Links: to many other class-related sites. Additional Web sites -- from activist groups to think tanks: www.Acorn.org Association of Community Organizations for Reform Now - an activist group that works to eliminate injustice. www.calltorenewal.com Call To Renewal - a faith-based network that fights poverty and inequality. www.census.gov The official site of the U.S. Census Bureau contains reports, statistics, graphs, and other information about the distribution of wealth in the United States. www.chn.org The Coalition on Human Needs - an alliance of national organizations concerned with public policy affects on low income people, and other vulnerable populations, including women, children, and the disabled. www.fair.org FAIR - a national group that monitors bias and censorship in the media and advocates for greater diversity of viewpoints and concerns in the press. www.urban.org The Urban Institute - a nonpartisan economic and social policy research organization.
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About the People in People Like Us You may contact any of the people appearing in People Like Us by sending an email to our offices [mail@cnam.com]. Please put the name of the person you wish to contact in the subject heading of your note, and we will make sure they receive it.
BILL BEAR is a plumbing contractor in southern Ohio. MICHAEL BIRDWELL is a historian at Tennessee Tech University and is an editor of the Encyclopedia of Appalachia. DAVID BROOKS is the editor of The Weekly Standard, a political magazine, and the author of Bobos in Paradise: The New Upper Class and How They Got There. DAVID PATRICK COLUMBIA is a social chronicler who runs newyorksocialdiary.com. TAMMY CRABTREE lives in Pike County, in southern Ohio, where she works at a Burger King. She has four children ages 12 to 22. STANLEY CROUCH is a noted jazz critic, novelist, and newspaper columnist. JOHN DIIULIO is a criminologist at the University of Pennsylvania who now serves as the head of the White House Office of Faith Based Initiatives. BARBARA EHRENREICH is an author and columnist. Her latest book is called Nickel and Dimed: On (Not) Getting by in America and features her experiences working at minimum wage jobs. DANA FELTY hails from Morgantown, Kentucky (pop 2,544). She attended Antioch College in Yellow Springs, Ohio and now works in Washington DC for a journalism foundation. PAUL FUSSELL is a professor of English at the University of Pennsylvania and author of Class: A Guide Through the American Status System. LAWRENCE OTIS GRAHAM is the author of Our Kind of People: Inside America’s Black Upper Class. PAT GULDEN runs the Eastern Seaboard’s largest retail outlet for concrete lawn ornaments, located in suburban Baltimore. R. COURI HAY is a publicist and society columnist in New York City. BENILDE LITTLE is a novelist who wrote the bestseller Good Hair. CARLOTTA MILES is a psychiatrist in Washington DC. LANG PHIPPS is a musician and writer from New York City.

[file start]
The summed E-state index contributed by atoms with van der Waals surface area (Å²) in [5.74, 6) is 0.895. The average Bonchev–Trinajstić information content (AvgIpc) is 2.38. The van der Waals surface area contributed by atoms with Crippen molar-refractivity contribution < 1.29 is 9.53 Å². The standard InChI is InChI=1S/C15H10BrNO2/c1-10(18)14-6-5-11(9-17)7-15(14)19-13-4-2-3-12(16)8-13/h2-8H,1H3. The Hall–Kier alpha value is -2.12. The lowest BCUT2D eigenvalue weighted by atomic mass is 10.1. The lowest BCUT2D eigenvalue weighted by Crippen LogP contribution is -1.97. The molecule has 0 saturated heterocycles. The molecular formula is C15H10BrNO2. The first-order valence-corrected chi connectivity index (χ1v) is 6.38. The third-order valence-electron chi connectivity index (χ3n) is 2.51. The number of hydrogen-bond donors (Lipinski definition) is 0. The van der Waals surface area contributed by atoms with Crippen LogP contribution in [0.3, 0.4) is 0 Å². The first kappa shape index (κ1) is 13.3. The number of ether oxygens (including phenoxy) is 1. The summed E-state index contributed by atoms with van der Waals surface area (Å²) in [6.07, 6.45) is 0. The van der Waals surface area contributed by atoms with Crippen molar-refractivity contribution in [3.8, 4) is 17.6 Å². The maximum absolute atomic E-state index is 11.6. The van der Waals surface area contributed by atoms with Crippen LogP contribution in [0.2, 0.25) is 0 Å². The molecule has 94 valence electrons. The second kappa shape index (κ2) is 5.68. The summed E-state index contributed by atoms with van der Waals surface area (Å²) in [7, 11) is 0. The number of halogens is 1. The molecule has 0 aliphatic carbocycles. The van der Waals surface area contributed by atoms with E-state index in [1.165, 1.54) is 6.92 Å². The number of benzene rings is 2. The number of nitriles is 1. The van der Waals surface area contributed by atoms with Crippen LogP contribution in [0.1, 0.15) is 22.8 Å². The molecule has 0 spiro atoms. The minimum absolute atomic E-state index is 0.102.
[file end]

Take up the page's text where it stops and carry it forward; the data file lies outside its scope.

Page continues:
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JOE QUEENAN is an author and columnist. His most recent book is Balsamic Dreams: A Short but Self-Important History of the Baby Boomer. DAN RODRICKS is a columnist for the Baltimore Sun. GINIE POLO SAYLES has written How to Marry the Rich and How to Meet the Rich, and teaches classes across the country on improving one’s social situation. BRYON SMITH is a retired fireman and part-time general contractor in central New Jersey. TOM SMITH is a teacher in Burlington, Vermont. He served on the Burlington city council. ROBERT A.M. STERN is an architect in New York City and the Dean of the Yale School of Architecture. ELEANOR WELLER is an interior decorator in Baltimore who has written The Golden Age of America’s Gardens: Proud Owners, Private Estates, 1890-1940.
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ORDERING INFORMATION Videocassettes of People Like Us: Social Class in America can be ordered from CNAM Film Library. Call (800) 343-5540 or write to: CNAM Film Library 22-D Hollywood Avenue Hohokus, NJ 07423 Additional copies of this guide are available from: The Center for New American Media 589 Eighth Avenue, 21st floor New York, NY 10018 mail@cnam.com